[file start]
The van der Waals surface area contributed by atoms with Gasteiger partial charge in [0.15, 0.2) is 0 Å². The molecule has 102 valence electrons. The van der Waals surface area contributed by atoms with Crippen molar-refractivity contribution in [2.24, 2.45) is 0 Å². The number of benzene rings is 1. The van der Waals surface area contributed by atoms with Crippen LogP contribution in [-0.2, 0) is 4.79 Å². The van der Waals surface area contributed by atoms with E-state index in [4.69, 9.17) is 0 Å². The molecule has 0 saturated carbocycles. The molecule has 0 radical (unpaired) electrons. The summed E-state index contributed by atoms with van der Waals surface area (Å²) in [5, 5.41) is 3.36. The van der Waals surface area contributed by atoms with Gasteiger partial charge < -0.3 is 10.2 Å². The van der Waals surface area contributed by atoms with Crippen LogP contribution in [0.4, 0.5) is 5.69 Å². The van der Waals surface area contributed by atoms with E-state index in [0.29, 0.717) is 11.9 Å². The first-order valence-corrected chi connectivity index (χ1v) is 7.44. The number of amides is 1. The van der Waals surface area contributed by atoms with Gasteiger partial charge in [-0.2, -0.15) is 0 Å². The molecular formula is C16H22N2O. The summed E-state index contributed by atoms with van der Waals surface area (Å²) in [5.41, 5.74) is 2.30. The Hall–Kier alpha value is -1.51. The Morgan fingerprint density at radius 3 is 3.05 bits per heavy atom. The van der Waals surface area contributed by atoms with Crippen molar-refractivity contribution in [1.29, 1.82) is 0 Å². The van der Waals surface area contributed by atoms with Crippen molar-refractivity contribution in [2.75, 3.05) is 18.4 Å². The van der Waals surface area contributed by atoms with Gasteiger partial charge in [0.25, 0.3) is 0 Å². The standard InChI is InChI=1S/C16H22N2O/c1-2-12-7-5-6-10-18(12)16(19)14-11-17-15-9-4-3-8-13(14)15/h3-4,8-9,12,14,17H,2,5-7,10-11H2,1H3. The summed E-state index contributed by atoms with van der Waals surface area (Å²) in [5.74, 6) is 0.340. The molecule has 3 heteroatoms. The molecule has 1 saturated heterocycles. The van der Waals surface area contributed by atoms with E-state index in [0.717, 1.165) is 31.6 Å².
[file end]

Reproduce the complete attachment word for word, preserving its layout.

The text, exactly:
The van der Waals surface area contributed by atoms with Gasteiger partial charge in [0.15, 0.2) is 0 Å². The molecule has 102 valence electrons. The van der Waals surface area contributed by atoms with Crippen molar-refractivity contribution in [2.24, 2.45) is 0 Å². The number of benzene rings is 1. The van der Waals surface area contributed by atoms with Crippen LogP contribution in [-0.2, 0) is 4.79 Å². The van der Waals surface area contributed by atoms with E-state index in [4.69, 9.17) is 0 Å². The molecule has 0 saturated carbocycles. The molecule has 0 radical (unpaired) electrons. The summed E-state index contributed by atoms with van der Waals surface area (Å²) in [5, 5.41) is 3.36. The van der Waals surface area contributed by atoms with Gasteiger partial charge < -0.3 is 10.2 Å². The van der Waals surface area contributed by atoms with Crippen LogP contribution in [0.4, 0.5) is 5.69 Å². The van der Waals surface area contributed by atoms with E-state index in [0.29, 0.717) is 11.9 Å². The first-order valence-corrected chi connectivity index (χ1v) is 7.44. The number of amides is 1. The van der Waals surface area contributed by atoms with Gasteiger partial charge in [-0.2, -0.15) is 0 Å². The molecular formula is C16H22N2O. The summed E-state index contributed by atoms with van der Waals surface area (Å²) in [5.41, 5.74) is 2.30. The Hall–Kier alpha value is -1.51. The Morgan fingerprint density at radius 3 is 3.05 bits per heavy atom. The van der Waals surface area contributed by atoms with Crippen molar-refractivity contribution in [1.29, 1.82) is 0 Å². The van der Waals surface area contributed by atoms with Crippen molar-refractivity contribution in [2.75, 3.05) is 18.4 Å². The van der Waals surface area contributed by atoms with Gasteiger partial charge in [0.25, 0.3) is 0 Å². The standard InChI is InChI=1S/C16H22N2O/c1-2-12-7-5-6-10-18(12)16(19)14-11-17-15-9-4-3-8-13(14)15/h3-4,8-9,12,14,17H,2,5-7,10-11H2,1H3. The summed E-state index contributed by atoms with van der Waals surface area (Å²) in [5.74, 6) is 0.340. The molecule has 3 heteroatoms. The molecule has 1 saturated heterocycles. The van der Waals surface area contributed by atoms with E-state index in [0.717, 1.165) is 31.6 Å².